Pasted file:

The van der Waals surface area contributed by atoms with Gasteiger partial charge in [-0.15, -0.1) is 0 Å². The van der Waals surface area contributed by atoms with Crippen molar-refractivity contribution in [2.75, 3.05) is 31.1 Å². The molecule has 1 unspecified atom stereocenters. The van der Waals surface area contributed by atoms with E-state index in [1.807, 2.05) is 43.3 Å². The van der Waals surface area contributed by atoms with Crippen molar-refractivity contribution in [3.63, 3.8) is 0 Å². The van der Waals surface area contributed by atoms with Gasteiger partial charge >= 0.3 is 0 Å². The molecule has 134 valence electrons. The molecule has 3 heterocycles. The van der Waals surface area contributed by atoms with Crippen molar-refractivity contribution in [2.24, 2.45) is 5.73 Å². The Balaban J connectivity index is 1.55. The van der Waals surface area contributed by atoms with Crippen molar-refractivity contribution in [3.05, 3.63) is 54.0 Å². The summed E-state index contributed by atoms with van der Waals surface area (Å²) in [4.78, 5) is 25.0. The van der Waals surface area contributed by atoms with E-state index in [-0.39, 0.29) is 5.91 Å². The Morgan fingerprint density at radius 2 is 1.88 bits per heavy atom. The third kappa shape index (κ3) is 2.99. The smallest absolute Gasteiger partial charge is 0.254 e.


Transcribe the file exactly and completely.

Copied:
The van der Waals surface area contributed by atoms with Gasteiger partial charge in [-0.15, -0.1) is 0 Å². The van der Waals surface area contributed by atoms with Crippen molar-refractivity contribution in [2.75, 3.05) is 31.1 Å². The molecule has 1 unspecified atom stereocenters. The van der Waals surface area contributed by atoms with E-state index in [1.807, 2.05) is 43.3 Å². The van der Waals surface area contributed by atoms with Crippen molar-refractivity contribution in [3.63, 3.8) is 0 Å². The van der Waals surface area contributed by atoms with Gasteiger partial charge >= 0.3 is 0 Å². The molecule has 134 valence electrons. The molecule has 3 heterocycles. The van der Waals surface area contributed by atoms with Crippen molar-refractivity contribution in [2.24, 2.45) is 5.73 Å². The Balaban J connectivity index is 1.55. The van der Waals surface area contributed by atoms with Crippen molar-refractivity contribution in [3.05, 3.63) is 54.0 Å². The summed E-state index contributed by atoms with van der Waals surface area (Å²) in [4.78, 5) is 25.0. The van der Waals surface area contributed by atoms with E-state index in [-0.39, 0.29) is 5.91 Å². The Morgan fingerprint density at radius 2 is 1.88 bits per heavy atom. The third kappa shape index (κ3) is 2.99. The smallest absolute Gasteiger partial charge is 0.254 e.